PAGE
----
This is really an unexpected find. There must be so many art galleries across the United Kingdom with collections of very fine art works which the general art lover never hears about, especially if they are not within travelling distance. For me, the McManus Gallery and Museum, which I had not heard about before, falls into this category. Congratulations to Dundee City Council, Leisure and Communities Department, and their partners for publishing this book which accompanied an exhibition of some of the holdings of Scottish paintings of 1910-1980.
The exhibition, held in Dundee and London, presents one work, illustrated in colour as a full page plate with complementary text about the artist and the painting, from more than forty Scottish artists. The exceptions are John Duncan, 1866-1945, the foremost painter of the Celtic Revival movement of the late 19th century, Alberto Morocco, 1917-1998, and James McIntosh Patrick, 1907-1998, each of whom is represented by three works. The descriptive texts include listings of other works by the artist that are also to be found in the collection.
A brief essay, by Anna Robertson and Clara Young, describes Dundee's Art Collection which followed on from a series of selling exhibitions held from 1877-1891 and which, by 1917, had grown to over 300 works due, in no small part, to a 1903 bequest of £3000 by a local teacher, John Morris. From the start, the collection was housed in a Gothic Revival building dating from 1867. In 2005, the building was closed to enable major renovations to be undertaken and the new facilities were opened to the public in 2007; this catalogue was published to mark the occasion. The collection now exceeds 6500 items.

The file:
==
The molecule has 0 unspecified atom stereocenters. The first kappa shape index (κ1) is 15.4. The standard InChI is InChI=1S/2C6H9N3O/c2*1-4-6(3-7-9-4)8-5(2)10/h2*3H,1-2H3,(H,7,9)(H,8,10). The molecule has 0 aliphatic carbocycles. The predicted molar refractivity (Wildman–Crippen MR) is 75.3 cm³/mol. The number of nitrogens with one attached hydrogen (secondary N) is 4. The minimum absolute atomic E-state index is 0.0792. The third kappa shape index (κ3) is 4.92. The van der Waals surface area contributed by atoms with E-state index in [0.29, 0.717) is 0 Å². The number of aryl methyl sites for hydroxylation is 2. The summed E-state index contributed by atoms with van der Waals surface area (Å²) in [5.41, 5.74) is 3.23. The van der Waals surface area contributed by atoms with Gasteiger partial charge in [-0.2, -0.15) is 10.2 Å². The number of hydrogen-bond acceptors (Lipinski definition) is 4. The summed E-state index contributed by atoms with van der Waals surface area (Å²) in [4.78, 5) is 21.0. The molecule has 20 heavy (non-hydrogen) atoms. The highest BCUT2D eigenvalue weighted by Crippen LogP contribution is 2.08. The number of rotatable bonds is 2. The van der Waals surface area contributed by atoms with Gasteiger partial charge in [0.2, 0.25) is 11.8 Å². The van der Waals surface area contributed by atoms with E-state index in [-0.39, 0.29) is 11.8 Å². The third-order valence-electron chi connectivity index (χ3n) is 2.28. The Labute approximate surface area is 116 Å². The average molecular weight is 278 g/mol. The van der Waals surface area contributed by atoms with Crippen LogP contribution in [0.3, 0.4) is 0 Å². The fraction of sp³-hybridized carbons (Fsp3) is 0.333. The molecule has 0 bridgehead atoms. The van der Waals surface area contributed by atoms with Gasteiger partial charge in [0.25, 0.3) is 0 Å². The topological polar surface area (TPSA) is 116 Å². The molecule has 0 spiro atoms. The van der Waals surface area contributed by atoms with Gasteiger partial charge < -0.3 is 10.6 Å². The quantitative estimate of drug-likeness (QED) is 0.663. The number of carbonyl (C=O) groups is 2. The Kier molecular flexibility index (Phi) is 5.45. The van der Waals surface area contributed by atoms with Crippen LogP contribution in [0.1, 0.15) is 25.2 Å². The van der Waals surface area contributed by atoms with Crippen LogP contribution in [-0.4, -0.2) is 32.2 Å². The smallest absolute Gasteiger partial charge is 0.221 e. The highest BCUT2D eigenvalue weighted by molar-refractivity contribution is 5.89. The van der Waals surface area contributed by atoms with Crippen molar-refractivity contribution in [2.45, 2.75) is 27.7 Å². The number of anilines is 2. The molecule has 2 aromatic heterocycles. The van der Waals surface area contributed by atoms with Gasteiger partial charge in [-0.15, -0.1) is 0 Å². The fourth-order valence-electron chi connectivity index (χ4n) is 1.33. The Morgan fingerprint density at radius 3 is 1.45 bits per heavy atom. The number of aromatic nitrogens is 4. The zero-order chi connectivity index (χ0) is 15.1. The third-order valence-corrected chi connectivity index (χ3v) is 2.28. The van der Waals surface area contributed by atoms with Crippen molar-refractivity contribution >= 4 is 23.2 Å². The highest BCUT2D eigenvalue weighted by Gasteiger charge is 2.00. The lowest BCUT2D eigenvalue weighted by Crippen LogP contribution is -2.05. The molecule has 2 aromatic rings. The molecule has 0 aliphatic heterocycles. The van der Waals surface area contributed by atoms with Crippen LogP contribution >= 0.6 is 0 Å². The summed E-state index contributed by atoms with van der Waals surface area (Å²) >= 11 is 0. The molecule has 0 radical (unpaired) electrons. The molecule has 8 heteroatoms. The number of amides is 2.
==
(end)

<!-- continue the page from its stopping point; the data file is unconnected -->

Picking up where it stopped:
Some of the artists were familiar to me from books about Scottish and British art; these included Bellany, Cadell, Colquhoun, Cursiter, Fergusson, Gunn, Hunter, MacBryde, Morrocco, Peploe, Redpath and William Scott, and it was the juxtaposition of the more familiar and the unknown, and of the different styles and motifs which was one of the charms of this collection. Still lifes by Allan, Baird, Hunter, Keay, MacBryde, Morrocco and Peploe; landscapes by Crawford, Fergusson, Fleming, Grieve, Maclaughlan Milne and 3 impressive works by the Realist, McIntosh Patrick, "Autumn, Kinnordy", 1936; "A City Garden", 1940, and "The Tay Bridge from my Studio Window", 1948; portraits by Cadell, Carmichael, Cowan, Foggie, Gunn, Pringle and Redpath; mixed media by Maclean; modernist and abstract works by Barns-Graham, Bellany, Buchan, Burns, Cargill, Colquhoun, Dallas Brown, Fletcher, Houston, Knox, McCance, McLean and Scott; trompe l'oeil by Collins; symbolism by Duncan and a wonderful futurist painting by Cursiter.
It is to be hoped that similar projects will be undertaken by other galleries in Scotland and across the UK. However, in the current economic crisis they will probably not have the funds to do so. I recommend this book to all lovers of Scottish and British painting.
An exhibition, "Reflections from the Tay", at the McManus Gallery and Museum in 2013, focuses more closely on artists born in the city, who worked locally or were associated with the Dundee College of Art, later Duncan of Jordanstone College of Art and Design, and now a faculty of the University of Dundee.